Attorney Client Privilege Cases In California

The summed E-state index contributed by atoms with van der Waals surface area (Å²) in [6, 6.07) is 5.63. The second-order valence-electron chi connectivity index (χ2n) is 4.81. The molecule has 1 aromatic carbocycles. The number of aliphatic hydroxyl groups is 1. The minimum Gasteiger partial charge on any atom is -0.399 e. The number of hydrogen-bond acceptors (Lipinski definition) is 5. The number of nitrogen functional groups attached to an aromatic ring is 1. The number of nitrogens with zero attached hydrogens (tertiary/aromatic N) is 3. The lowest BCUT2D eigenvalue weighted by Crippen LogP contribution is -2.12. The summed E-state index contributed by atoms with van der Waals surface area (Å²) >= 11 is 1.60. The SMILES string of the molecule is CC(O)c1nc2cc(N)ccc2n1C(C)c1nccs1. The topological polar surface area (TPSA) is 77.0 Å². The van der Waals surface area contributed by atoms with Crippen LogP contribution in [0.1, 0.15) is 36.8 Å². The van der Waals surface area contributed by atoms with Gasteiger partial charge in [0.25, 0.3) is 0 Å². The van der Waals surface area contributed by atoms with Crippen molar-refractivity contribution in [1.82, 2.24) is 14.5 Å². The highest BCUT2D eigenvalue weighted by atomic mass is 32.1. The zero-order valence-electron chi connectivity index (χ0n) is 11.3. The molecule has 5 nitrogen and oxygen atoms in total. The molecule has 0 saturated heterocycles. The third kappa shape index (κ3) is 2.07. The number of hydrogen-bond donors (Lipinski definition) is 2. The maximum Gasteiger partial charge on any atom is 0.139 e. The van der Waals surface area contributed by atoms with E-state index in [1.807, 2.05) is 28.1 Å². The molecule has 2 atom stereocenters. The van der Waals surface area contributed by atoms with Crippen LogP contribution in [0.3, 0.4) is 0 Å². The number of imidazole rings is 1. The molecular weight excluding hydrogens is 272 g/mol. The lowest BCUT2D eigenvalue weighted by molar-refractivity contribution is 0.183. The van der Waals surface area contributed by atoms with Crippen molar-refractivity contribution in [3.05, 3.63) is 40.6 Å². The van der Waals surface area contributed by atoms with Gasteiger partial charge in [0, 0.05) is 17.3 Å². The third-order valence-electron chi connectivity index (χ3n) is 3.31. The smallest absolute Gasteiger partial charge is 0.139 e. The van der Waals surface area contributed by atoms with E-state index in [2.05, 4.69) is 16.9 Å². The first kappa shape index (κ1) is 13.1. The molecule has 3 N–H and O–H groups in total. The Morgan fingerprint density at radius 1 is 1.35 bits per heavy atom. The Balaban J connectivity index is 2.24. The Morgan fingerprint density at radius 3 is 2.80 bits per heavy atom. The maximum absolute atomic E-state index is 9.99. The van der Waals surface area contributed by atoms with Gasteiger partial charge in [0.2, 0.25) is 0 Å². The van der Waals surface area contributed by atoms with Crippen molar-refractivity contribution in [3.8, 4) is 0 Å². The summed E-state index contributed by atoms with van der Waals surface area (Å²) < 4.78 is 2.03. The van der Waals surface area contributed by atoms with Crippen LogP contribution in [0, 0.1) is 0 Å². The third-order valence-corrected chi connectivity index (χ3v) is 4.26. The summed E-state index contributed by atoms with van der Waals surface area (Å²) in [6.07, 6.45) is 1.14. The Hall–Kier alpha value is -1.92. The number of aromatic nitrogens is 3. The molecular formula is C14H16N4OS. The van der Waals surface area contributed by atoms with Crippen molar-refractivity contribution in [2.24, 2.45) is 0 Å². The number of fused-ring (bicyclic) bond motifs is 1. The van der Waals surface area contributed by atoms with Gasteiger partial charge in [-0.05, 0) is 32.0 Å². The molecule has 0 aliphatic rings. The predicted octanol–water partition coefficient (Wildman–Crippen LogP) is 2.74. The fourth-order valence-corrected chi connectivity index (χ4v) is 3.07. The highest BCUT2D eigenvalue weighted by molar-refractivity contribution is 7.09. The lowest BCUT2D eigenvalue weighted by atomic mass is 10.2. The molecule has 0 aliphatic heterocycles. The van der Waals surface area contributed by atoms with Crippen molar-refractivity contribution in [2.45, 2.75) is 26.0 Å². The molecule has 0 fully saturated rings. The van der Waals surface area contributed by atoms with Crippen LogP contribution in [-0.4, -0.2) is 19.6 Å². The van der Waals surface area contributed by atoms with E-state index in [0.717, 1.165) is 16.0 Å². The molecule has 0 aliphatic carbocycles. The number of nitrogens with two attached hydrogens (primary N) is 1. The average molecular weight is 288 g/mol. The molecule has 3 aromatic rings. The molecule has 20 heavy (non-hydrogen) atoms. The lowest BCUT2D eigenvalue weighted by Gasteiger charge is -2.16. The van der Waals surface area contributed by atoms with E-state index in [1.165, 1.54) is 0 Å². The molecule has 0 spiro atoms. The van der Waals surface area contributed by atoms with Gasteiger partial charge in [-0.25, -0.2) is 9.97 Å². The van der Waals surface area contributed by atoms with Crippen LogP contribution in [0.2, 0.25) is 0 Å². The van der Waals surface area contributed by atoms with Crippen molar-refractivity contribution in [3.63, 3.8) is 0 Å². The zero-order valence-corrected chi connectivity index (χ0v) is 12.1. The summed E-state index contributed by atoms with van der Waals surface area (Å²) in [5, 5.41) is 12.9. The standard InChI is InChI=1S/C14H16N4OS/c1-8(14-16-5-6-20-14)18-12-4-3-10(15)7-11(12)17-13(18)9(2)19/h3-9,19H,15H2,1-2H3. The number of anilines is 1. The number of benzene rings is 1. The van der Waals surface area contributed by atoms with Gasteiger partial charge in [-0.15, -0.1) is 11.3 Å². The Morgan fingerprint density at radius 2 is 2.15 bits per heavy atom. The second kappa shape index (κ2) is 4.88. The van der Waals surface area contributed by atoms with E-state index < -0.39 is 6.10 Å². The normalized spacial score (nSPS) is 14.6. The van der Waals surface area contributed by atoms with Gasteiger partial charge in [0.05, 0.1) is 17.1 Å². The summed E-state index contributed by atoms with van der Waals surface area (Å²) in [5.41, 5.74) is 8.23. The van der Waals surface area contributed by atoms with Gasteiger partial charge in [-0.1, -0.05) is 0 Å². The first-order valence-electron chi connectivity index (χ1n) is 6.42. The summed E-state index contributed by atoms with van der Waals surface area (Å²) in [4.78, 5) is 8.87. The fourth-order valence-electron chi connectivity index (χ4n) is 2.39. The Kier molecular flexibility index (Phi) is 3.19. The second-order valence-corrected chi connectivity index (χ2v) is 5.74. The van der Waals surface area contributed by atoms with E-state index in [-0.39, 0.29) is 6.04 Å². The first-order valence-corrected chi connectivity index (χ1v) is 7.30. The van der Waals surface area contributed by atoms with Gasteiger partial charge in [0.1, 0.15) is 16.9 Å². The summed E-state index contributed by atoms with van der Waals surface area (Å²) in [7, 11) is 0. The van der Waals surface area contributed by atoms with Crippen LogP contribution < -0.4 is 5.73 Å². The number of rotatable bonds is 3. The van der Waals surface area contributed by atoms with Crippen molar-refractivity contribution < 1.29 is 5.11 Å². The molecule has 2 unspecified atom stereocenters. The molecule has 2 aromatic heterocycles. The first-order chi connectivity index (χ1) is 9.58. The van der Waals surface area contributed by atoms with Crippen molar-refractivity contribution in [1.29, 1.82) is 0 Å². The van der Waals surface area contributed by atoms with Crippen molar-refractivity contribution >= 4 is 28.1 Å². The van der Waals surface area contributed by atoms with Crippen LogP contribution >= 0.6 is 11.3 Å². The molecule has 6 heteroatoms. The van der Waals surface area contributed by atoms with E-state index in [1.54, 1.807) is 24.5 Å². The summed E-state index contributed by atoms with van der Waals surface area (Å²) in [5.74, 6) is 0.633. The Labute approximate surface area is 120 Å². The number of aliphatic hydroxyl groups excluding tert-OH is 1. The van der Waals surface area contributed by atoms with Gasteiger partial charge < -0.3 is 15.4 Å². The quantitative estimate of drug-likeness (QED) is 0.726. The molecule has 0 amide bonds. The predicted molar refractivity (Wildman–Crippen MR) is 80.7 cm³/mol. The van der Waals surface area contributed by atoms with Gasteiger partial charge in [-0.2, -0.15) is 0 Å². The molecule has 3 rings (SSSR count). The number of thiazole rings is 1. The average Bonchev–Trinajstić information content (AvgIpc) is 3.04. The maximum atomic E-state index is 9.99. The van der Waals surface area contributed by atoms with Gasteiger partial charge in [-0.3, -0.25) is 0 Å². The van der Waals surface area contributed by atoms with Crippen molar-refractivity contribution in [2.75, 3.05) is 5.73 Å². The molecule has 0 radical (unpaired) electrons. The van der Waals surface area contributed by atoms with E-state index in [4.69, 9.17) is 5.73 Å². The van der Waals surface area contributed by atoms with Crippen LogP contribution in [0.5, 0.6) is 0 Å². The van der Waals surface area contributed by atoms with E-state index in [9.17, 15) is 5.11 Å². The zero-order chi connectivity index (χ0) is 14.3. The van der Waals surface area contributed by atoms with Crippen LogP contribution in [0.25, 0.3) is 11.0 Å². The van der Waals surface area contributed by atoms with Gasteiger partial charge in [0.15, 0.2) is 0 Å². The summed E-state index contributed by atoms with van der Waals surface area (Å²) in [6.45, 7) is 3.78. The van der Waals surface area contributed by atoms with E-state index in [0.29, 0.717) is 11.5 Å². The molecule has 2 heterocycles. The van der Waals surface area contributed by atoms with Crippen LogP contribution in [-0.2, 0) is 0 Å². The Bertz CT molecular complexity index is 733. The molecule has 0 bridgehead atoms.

The attorney-client privilege "has been a hallmark of Anglo-American jurisprudence for almost 400 years. (McCormick, Evidence (2d ed. 1972) 87, pp. 175-179; 8 Wigmore, Evidence (McNaughton rev., 1961) 2290, pp. 542-545; Pritchard sic v. U.S. (6th Cir. 1950) 181 F.2d 326, 328, affd. (1950) 339 U.S. 974 94 L. Ed. 1380, 70 S.Ct 1029; Baird v. Koerner (9th Cir. 1960) 279 F.2d 623, 629 95 A.L.R.2d 303.) The privilege authorizes a client to refuse to disclose, and to prevent others from disclosing, confidential communications between attorney and client. ( Evid. Code, 950 et seq.) Clearly, the fundamental purpose behind the privilege is to safeguard the confidential relationship between clients and their attorneys so as to promote full and open discussion of the facts and tactics surrounding individual legal matters. ( People v. Flores (1977) 71 Cal. App. 3d 559, 563 139 Cal. Rptr. 546.) In other words, the public policy fostered by the privilege seeks to insure 'the right of every person to freely and fully confer and confide in one having knowledge of the law, and skilled in its practice, in order that the former may have adequate advice and a proper defense.' (Baird v. Koerner, supra, 279 F.2d at p. 629.)" (Mitchell v. Superior Court (1984) 37 Cal. 3d 591, 599 208 Cal. Rptr. 886, 691 P.2d 642.) "The privilege is set forth in Evidence Code section 954 as follows: " 'Subject to Section 912 and except as otherwise provided in this article, the client, whether or not a party, has a privilege to refuse to disclose, and to prevent another from disclosing, a confidential communication between client and lawyer if the privilege is claimed by: " '(a) the holder of the privilege; " '(b) a person who is authorized to claim the privilege by the holder of the privilege; or " '(c) the person who was the lawyer at the time of the confidential communication, but such person may not claim the privilege if there is no holder of the privilege in existence or if he is otherwise instructed by a person authorized to permit disclosure.' " "The privilege is absolute and disclosure may not be ordered, without regard to relevance, necessity or any particular circumstances peculiar to the case." ( Gordon v. Superior Court (1997) 55 Cal. App. 4th 1546, 1557 65 Cal. Rptr. 2d 53; see also Shannon v. Superior Court (1990) 217 Cal. App. 3d 986, 995 266 Cal. Rptr. 242.) "In California the privilege has been held to encompass not only oral or written statements, but additionally actions, signs, or other means of communicating information. ( Ex Parte McDonough (1915) 170 Cal. 230, 234 149 P. 566; Estate of Kime (1983) 144 Cal. App. 3d 246, 255 193 Cal. Rptr. 718.) Furthermore, the privilege covers the transmission of documents which are available to the public, and not merely information in the sole possession of the attorney or client. In this regard, it is the actual fact of the transmission which merits protection, since discovery of the transmission of specific public documents might very well reveal the transmitter's intended strategy. ( In re Jordan (1974) 12 Cal. 3d 575, 580 116 Cal. Rptr. 371, 526 P.2d 523.) While it is perhaps somewhat of a hyperbole to refer to the attorney-client privilege as 'sacred,' it is clearly one which our judicial system has carefully safeguarded with only a few specific exceptions." ( Mitchell v. Superior Court, 37 Cal. 3d at p. 600.) In sum, there can be no balancing of the attorney-client privilege against the right to prosecute a lawsuit to redress a legal wrong. Consequently, as General Dynamics Corp. v. Superior Court (1994) 7 Cal. 4th 1164 32 Cal. Rptr. 2d 1, 876 P.2d 487 (hereafter General Dynamics) teaches, unless a statutory provision removes the protection afforded by the attorney-client privilege to confidential communications between attorney and client, an attorney plaintiff may not prosecute a lawsuit if in doing so client confidences would be disclosed. ( General Dynamics, supra, at p. 1190.)